WTO poses survival challenges

Himalayan News Service

Kathmandu, May 31:

No sooner did Nepal become the147th member of World Trade Organisation (WTO), than questions began to be raised as to how Nepal can sustain its economy in the competitive environment with lesser number of exportable products. Economists and businesspersons opined that Nepal has already committed to the multilateral trading system, which embraces trading in goods, services and intellectual property rights. Now Nepal has to fight for its survival by enhancing its capacity in terms of its exportable products and capacity building.

In relation to the impact of WTO rules on all kinds of cross border trade and free and fair trade, Binod Bahadur Shrestha, president of FNCCI said that entrepreneurs should bring themselves up to date as to the implications of WTO on their respective areas. They must also use latest information and technology as much as possible to survive, he added. He was addressing an interaction programme on Nepal’s membership to WTO and role of academic institutions.

WTO is an effective tool that demands efficiency from all member nations to penetrate the global market, Shrestha opined and further added, “Better knowledge of WTO provisions is a necessity, particularly in view of the increased global competition.” “The challenges for Nepali business sector are many, but it also holds tremendous opportunity,” said Shrestha. The programme organised by Shanker Dev Campus, joint secretary at the ministry of industry, commerce and supplies, Prachanda Mana Shrestha made a presentation on Nepal’s membership to WTO and its challenges. He shed light on the basic framework of WTO and its principles including accession process, opportunities and obligations and preparations that Nepal should make for adjusting its economy and business to the WTO system in the future.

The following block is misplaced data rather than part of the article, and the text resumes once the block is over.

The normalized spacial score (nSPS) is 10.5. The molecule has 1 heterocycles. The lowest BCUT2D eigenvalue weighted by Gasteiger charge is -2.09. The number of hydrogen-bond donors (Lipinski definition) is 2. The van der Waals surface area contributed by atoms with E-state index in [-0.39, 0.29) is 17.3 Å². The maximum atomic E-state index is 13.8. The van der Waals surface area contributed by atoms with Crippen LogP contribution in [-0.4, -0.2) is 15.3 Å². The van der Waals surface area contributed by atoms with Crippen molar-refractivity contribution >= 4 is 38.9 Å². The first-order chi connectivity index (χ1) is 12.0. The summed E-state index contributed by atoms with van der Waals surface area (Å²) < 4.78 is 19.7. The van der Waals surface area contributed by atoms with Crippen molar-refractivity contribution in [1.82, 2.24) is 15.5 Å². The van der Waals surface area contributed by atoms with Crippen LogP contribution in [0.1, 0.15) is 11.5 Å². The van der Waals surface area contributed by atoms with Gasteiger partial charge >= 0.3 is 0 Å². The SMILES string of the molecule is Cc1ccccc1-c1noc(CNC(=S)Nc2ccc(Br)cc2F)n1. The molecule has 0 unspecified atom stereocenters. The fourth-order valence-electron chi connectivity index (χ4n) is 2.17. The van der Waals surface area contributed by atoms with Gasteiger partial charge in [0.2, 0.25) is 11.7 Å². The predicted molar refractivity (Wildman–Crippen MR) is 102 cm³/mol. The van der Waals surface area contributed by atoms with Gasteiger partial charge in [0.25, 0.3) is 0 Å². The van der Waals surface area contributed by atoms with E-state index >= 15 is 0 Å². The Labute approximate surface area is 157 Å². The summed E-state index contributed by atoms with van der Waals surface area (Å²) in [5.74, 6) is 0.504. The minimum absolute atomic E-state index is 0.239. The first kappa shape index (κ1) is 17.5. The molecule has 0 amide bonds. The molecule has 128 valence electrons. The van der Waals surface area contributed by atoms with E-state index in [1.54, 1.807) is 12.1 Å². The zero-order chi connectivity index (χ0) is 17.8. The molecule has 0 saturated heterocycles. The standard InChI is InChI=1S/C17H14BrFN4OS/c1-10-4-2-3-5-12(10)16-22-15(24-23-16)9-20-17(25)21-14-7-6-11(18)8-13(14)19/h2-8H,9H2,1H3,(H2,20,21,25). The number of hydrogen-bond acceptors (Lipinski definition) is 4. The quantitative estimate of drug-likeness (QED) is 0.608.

Highlighting the forthcoming challenges due to the WTO, Prof Pushkar Bajracharya at the faculty of management, TU said that there is a need to seek alternative revenue avenues to finance developments gradually, changing laws and regulations to make laws compatible with WTO commitments and obligations, developing transparent mechanisms and creating institutions and financing the cost of negotiations coupled with recourse to legal measures and implementation.

Bajracharya also emphasised the need for Nepali entrepreneurs for becoming more competitive by improving productivity, lowering cost of production and marketing. He also underscored the need for quality production in a sustained way and making service delivery effective and timely.